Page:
In one example, the data to be transmitted to the destination may be transmitted from egress ports 150 via one or more data packets. Path feature 216 may encode the network address for the destination included in the active tuple in a portion of the one or more data packets (e.g., in a header) and also indicate based on the active tuple which port of egress ports 150 to transmit the one or more data packets. The process then starts over, for example if another trigger is detected.
In one example, the two endpoint nodes 512 and 514 on board 510 may be mezzanine cards designed and operated in compliance with the an industry standard such as the Advanced Mezzanine Card (AMC) Specification, PICMG AMC.0, Revision 1.0, published Jan. 3, 2005, or later versions of the specification (“the AMC.0 specification). ATCA compliant board 510 may be a carrier board also designed and operated in compliance with the AMC.0 specification. In that regard, switch 516 may forward data to/from endpoint nodes 512 and 514 via communication links 511 and 515 to other elements coupled to network 530 (e.g., switches 532, 534, board 520).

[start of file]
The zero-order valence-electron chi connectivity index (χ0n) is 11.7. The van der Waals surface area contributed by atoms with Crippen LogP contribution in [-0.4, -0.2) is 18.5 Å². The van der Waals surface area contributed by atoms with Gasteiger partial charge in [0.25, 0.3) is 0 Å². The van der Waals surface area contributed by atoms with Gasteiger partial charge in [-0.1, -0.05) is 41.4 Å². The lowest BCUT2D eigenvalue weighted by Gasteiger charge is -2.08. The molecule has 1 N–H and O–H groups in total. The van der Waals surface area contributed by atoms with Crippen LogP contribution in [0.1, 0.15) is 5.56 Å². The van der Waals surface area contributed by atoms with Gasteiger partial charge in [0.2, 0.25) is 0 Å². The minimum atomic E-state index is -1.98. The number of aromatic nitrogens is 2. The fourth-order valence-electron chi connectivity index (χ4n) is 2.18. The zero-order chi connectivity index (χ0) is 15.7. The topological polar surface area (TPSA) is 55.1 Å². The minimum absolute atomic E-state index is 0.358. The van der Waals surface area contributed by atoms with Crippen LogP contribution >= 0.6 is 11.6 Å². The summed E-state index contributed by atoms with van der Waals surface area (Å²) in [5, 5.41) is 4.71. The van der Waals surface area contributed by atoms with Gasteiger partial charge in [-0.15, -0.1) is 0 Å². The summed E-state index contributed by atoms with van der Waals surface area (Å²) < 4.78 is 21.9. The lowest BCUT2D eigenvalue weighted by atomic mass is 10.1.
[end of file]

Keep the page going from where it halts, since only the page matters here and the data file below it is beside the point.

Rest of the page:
In one example, the communication links depicted in
In one implementation, the communication links coupled to switches 516, 532 and 534 may operate in compliance with PICMG 3.4 for PCI-Express/Advanced Switching. In this implementation, the elements of electronic system 500 may be designed to operate in compliance with the Advanced Switching Core Architecture Specification, Rev. 1.1, published November 2004, or later versions of the specification (“the AS specification”). In one example, endpoint node 512 may transmit data to endpoint node 522. This data may be encapsulated and tunneled using communication protocols described in the Advanced Switching specification and routed through the communication links coupled to switches 516, 532 and 534.